Usually when it’s hot and humid in Minnesota in August, I wallow in nostalgia for my South Carolina upbringing–which leads me to cook some Southern something like fried chicken or peach pie, and post the recipe.
But this August (at least right now, knock wood) Minnesota is at its finest–sunny days in the seventies, with low dew points, and great sleeping weather in the fifties. Instead of my thoughts roaming to the past, they’re sticking right here. It would never feel this good in August in South Carolina!
So I’ll give you a recipe partaking of our own wonderful local produce, which is finally abundantly here after a long, slow, cold spring. It comes with a story that involves two vehicles.
My husband Jeff is on the board of our neighborhood Fulton Farmers Market. Twenty-six vendors bring their produce, flowers, maple syrup, honey, organic chickens, eggs, salmon, artisan cheese, baked goods, and food trucks to a church parking lot every Saturday morning. We walk over with our mutt Murf, turn him over to Will, one of the volunteer dog sitters/walkers from Urban Dog. He runs him around a nearby park until Murphy realizes he’s running farther away from his parents than he likes, and drags Will back. By that time we’ve bought all sorts of fresh vegetables, and get a big, happy reunion with a joyous dawg.
Jeff volunteered to write a piece on one of the vendors for our southwest Minneapolis newspaper, a great excuse for us to go visit Peter and Carmen Marshall’s farm down near Shakopee. We got lost three or four times getting there, but finally arrived in the middle of lush farm fields at the Marshalls’ two story white house. There was an apple orchard in the side yard, a little farm stand for selling vegetables roadside, a red utility building, and twenty acres behind the house bursting with raspberry bushes, corn, strawberries, tomato, and cabbage plants. I was driving our 2007 Volvo station wagon, aka “The Hearse,” black, with dark-tinted back windows. I’ve never gotten quite used to that car. It has some nice features, like heated seats, and it beeps when you almost back into something, but it has bells and whistles I’ve never needed or wanted. Just the other day I set the alarm off by reaching in the half-open window to unlock the door. Jeff, who had the keys, had gone to buy beer while I bought groceries, returning to the car ahead of him. It’s an unpleasant experience to set off your car alarm in a parking lot, or anywhere I suppose, especially an alarm like The Hearse’s, which could raise the dead.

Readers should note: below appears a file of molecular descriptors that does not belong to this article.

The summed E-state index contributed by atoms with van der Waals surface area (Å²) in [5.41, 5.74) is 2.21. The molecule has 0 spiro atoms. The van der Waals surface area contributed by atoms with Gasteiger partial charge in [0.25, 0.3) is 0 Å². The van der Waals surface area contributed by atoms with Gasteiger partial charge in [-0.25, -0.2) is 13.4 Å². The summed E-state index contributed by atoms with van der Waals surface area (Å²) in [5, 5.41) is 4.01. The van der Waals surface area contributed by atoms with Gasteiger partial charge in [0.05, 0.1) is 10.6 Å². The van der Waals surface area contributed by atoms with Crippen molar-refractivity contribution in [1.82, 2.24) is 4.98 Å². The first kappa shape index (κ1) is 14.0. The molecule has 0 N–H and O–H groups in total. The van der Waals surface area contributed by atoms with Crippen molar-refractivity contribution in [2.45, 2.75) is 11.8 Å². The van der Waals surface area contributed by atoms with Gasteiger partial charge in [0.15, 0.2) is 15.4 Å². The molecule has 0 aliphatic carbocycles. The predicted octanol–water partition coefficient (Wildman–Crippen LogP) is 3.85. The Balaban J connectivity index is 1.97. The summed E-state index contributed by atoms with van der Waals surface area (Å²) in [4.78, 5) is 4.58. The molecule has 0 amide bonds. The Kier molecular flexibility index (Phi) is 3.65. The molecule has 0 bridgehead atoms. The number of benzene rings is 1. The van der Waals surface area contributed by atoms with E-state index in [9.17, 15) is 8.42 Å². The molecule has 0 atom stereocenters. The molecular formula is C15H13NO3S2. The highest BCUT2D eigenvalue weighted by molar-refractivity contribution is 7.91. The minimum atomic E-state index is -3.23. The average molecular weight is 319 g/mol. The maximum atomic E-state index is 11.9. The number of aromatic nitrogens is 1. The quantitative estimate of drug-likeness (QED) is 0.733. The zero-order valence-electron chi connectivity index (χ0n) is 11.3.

As soon as we got to the farm and got out, The Hearse locked itself with the keys and Jeff’s cell phone inside. I had been driving and had taken the keys out of the ignition and put them in the cup holder between the seats. Why? I don’t know. I didn’t want to leave them in the ignition, as if someone way out in the middle of nowhere would drive off with the car! As if putting them in plain sight in the cup holder was any solution to that! Okay, I guess The Hearse didn’t “lock itself.” I must have done it somehow, pushed the lock on the key fob or the button on the door. I picked a doozy of a place to do it.
Hmmm. We would have to call a locksmith to come out from Shakopee. But Carmen, who was supposed to meet us, had had an emergency in Minneapolis, and the house was locked. There were two people at the farm, Johnny, a customer who had come to get cucumbers to make pickles, and Juan, the farm worker who only spoke Spanish. Johnny tried heroically to help us but he couldn’t find a locksmith in town who would come. The only one he made actual radio contact with on his cell phone wouldn’t come if we didn’t have a cell phone–don’t ask me why–but ours was in the locked car. We were considering hitchhiking back to Minneapolis, a good hour or so away, or trying to get a ride into Shakopee to take a bus into town. Just about then, Juan got a call from Carmen on his cell phone. Jeff asked if there was a car at the farm we could borrow. Carmen had a neighbor bring over the keys to a 1997 red Ford F-150 pickup truck that was in the utility building.
When I first saw that truck, it looked as big as a parade float to me. Huge, high, and heavy. I couldn’t imagine how Jeff could drive it. While I know how to drive a stick shift, I was intimidated by the tall gear shift and sheer size of the thing. Jeff, however, once he figured how to get it into reverse to back it out of the building, was thrilled to get to drive it. He almost took out some branches of an oak tree in the yard, but then we were on our way, sitting high and happy. I realized I had never even ridden in a pickup truck. Could that be? It was not what I’d call a smooth ride, at least not the way Jeff drove it, but it carried us back to the city, where we could get another set of keys for The Hearse. The pickup was the envy of the guys in our neighborhood. And we had managed, in the “crisis,” to score 18 ears of just picked corn from Juan to cook on the grill at our neighborhood block party that night. Jeff drove the truck back the next morning, daydreaming about how he’d missed his calling, how he’d like to be a farmer with a pick-up truck . . .
Newly inspired by our visit to the farm, on Saturday we bought fresh vegetables from Carmen and the other vendors, and that evening I made the following pasta dish for supper. Continue reading “A Summer Vegetable Supper from the Farmers Market”